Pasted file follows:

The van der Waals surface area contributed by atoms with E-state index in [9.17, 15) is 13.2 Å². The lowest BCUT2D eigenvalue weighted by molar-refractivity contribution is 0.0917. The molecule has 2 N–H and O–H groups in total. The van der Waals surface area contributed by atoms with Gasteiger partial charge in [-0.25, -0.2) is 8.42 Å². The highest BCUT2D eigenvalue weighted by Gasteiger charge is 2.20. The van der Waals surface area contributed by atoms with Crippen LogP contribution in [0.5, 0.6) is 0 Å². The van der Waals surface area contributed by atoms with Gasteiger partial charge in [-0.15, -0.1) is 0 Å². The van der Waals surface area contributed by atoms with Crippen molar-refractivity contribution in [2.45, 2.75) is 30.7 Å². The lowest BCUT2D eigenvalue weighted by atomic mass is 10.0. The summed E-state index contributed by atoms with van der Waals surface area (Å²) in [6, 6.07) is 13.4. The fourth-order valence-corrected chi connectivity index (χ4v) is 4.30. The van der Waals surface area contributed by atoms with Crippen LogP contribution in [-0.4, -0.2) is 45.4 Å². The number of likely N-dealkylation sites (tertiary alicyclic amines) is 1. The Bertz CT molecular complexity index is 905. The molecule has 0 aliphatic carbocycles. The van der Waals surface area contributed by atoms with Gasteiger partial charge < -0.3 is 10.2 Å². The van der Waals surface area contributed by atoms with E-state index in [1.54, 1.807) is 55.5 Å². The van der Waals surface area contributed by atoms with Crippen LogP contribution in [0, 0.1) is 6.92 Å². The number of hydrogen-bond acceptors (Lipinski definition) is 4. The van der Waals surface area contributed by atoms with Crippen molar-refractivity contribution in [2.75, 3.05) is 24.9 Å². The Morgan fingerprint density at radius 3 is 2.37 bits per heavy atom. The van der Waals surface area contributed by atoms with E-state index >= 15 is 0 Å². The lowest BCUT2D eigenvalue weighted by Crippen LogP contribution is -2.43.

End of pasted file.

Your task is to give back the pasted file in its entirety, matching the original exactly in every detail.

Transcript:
The van der Waals surface area contributed by atoms with E-state index in [9.17, 15) is 13.2 Å². The lowest BCUT2D eigenvalue weighted by molar-refractivity contribution is 0.0917. The molecule has 2 N–H and O–H groups in total. The van der Waals surface area contributed by atoms with Gasteiger partial charge in [-0.25, -0.2) is 8.42 Å². The highest BCUT2D eigenvalue weighted by Gasteiger charge is 2.20. The van der Waals surface area contributed by atoms with Crippen LogP contribution in [0.5, 0.6) is 0 Å². The van der Waals surface area contributed by atoms with Gasteiger partial charge in [-0.15, -0.1) is 0 Å². The van der Waals surface area contributed by atoms with Crippen molar-refractivity contribution in [2.45, 2.75) is 30.7 Å². The lowest BCUT2D eigenvalue weighted by atomic mass is 10.0. The summed E-state index contributed by atoms with van der Waals surface area (Å²) in [6, 6.07) is 13.4. The fourth-order valence-corrected chi connectivity index (χ4v) is 4.30. The van der Waals surface area contributed by atoms with Crippen LogP contribution in [-0.4, -0.2) is 45.4 Å². The number of likely N-dealkylation sites (tertiary alicyclic amines) is 1. The Bertz CT molecular complexity index is 905. The molecule has 0 aliphatic carbocycles. The van der Waals surface area contributed by atoms with Gasteiger partial charge < -0.3 is 10.2 Å². The van der Waals surface area contributed by atoms with E-state index in [1.54, 1.807) is 55.5 Å². The van der Waals surface area contributed by atoms with Crippen LogP contribution in [0, 0.1) is 6.92 Å². The number of hydrogen-bond acceptors (Lipinski definition) is 4. The van der Waals surface area contributed by atoms with Crippen molar-refractivity contribution in [2.75, 3.05) is 24.9 Å². The Morgan fingerprint density at radius 3 is 2.37 bits per heavy atom. The van der Waals surface area contributed by atoms with E-state index >= 15 is 0 Å². The lowest BCUT2D eigenvalue weighted by Crippen LogP contribution is -2.43.